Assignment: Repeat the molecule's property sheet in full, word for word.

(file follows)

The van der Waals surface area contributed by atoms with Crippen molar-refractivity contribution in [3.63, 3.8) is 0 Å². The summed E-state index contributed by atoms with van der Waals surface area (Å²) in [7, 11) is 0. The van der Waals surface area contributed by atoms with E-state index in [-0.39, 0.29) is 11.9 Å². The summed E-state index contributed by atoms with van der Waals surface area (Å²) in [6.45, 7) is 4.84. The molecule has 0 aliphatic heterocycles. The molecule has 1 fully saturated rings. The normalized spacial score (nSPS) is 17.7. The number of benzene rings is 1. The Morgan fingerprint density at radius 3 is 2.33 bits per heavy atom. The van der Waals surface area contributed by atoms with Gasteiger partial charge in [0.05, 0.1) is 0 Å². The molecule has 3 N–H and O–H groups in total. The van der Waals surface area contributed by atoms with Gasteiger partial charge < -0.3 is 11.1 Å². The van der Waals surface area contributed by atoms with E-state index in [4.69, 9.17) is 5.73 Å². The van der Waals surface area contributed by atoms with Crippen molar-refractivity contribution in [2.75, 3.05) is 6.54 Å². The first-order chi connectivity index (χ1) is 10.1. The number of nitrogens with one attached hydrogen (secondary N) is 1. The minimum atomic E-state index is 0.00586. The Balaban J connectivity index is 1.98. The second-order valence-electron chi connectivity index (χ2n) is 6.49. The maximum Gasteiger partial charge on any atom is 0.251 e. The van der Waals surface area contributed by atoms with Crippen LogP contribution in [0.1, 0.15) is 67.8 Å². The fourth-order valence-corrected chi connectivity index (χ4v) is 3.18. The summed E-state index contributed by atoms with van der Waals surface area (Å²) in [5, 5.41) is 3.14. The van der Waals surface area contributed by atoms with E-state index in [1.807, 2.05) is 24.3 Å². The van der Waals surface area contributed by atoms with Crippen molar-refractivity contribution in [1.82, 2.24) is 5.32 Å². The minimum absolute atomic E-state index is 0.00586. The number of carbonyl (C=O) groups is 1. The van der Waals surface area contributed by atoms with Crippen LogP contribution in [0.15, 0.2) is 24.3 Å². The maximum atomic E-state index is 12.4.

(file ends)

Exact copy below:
The van der Waals surface area contributed by atoms with Crippen molar-refractivity contribution in [3.63, 3.8) is 0 Å². The summed E-state index contributed by atoms with van der Waals surface area (Å²) in [7, 11) is 0. The van der Waals surface area contributed by atoms with E-state index in [-0.39, 0.29) is 11.9 Å². The summed E-state index contributed by atoms with van der Waals surface area (Å²) in [6.45, 7) is 4.84. The molecule has 0 aliphatic heterocycles. The molecule has 1 fully saturated rings. The normalized spacial score (nSPS) is 17.7. The number of benzene rings is 1. The Morgan fingerprint density at radius 3 is 2.33 bits per heavy atom. The van der Waals surface area contributed by atoms with Gasteiger partial charge in [0.05, 0.1) is 0 Å². The molecule has 3 N–H and O–H groups in total. The van der Waals surface area contributed by atoms with Gasteiger partial charge < -0.3 is 11.1 Å². The van der Waals surface area contributed by atoms with E-state index in [4.69, 9.17) is 5.73 Å². The van der Waals surface area contributed by atoms with Crippen molar-refractivity contribution in [2.75, 3.05) is 6.54 Å². The first-order chi connectivity index (χ1) is 10.1. The number of nitrogens with one attached hydrogen (secondary N) is 1. The minimum atomic E-state index is 0.00586. The Balaban J connectivity index is 1.98. The second-order valence-electron chi connectivity index (χ2n) is 6.49. The maximum Gasteiger partial charge on any atom is 0.251 e. The van der Waals surface area contributed by atoms with Crippen LogP contribution in [0.1, 0.15) is 67.8 Å². The fourth-order valence-corrected chi connectivity index (χ4v) is 3.18. The summed E-state index contributed by atoms with van der Waals surface area (Å²) in [5, 5.41) is 3.14. The van der Waals surface area contributed by atoms with E-state index in [1.807, 2.05) is 24.3 Å². The van der Waals surface area contributed by atoms with Crippen molar-refractivity contribution in [1.82, 2.24) is 5.32 Å². The minimum absolute atomic E-state index is 0.00586. The number of carbonyl (C=O) groups is 1. The van der Waals surface area contributed by atoms with Crippen LogP contribution in [0.15, 0.2) is 24.3 Å². The maximum atomic E-state index is 12.4.